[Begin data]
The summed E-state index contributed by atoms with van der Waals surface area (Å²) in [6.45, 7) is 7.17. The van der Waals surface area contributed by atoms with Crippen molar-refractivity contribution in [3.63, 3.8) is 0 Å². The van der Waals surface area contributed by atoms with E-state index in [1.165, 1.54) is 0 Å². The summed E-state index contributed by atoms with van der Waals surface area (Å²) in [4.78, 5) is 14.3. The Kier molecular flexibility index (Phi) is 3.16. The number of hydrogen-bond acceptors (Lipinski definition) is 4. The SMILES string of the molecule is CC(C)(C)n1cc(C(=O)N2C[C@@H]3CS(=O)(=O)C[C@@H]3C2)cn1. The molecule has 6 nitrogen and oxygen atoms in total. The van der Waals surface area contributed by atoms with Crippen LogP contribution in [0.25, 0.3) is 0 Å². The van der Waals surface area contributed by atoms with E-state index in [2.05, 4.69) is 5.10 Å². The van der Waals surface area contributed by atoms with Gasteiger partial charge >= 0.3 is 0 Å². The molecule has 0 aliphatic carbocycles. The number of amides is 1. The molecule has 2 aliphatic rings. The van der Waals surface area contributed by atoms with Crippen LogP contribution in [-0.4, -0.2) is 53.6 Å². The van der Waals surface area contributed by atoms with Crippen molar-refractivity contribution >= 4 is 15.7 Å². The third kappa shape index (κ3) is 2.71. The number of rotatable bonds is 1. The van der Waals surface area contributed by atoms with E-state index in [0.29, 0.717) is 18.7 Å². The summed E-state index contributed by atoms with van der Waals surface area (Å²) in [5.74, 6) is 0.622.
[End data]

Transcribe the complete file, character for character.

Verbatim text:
The summed E-state index contributed by atoms with van der Waals surface area (Å²) in [6.45, 7) is 7.17. The van der Waals surface area contributed by atoms with Crippen molar-refractivity contribution in [3.63, 3.8) is 0 Å². The van der Waals surface area contributed by atoms with E-state index in [1.165, 1.54) is 0 Å². The summed E-state index contributed by atoms with van der Waals surface area (Å²) in [4.78, 5) is 14.3. The Kier molecular flexibility index (Phi) is 3.16. The number of hydrogen-bond acceptors (Lipinski definition) is 4. The SMILES string of the molecule is CC(C)(C)n1cc(C(=O)N2C[C@@H]3CS(=O)(=O)C[C@@H]3C2)cn1. The molecule has 6 nitrogen and oxygen atoms in total. The van der Waals surface area contributed by atoms with Crippen LogP contribution in [0.25, 0.3) is 0 Å². The van der Waals surface area contributed by atoms with E-state index in [2.05, 4.69) is 5.10 Å². The van der Waals surface area contributed by atoms with Gasteiger partial charge >= 0.3 is 0 Å². The molecule has 0 aliphatic carbocycles. The number of amides is 1. The molecule has 2 aliphatic rings. The van der Waals surface area contributed by atoms with Crippen LogP contribution in [-0.4, -0.2) is 53.6 Å². The van der Waals surface area contributed by atoms with Crippen molar-refractivity contribution >= 4 is 15.7 Å². The third kappa shape index (κ3) is 2.71. The number of rotatable bonds is 1. The van der Waals surface area contributed by atoms with E-state index in [0.29, 0.717) is 18.7 Å². The summed E-state index contributed by atoms with van der Waals surface area (Å²) in [5.74, 6) is 0.622.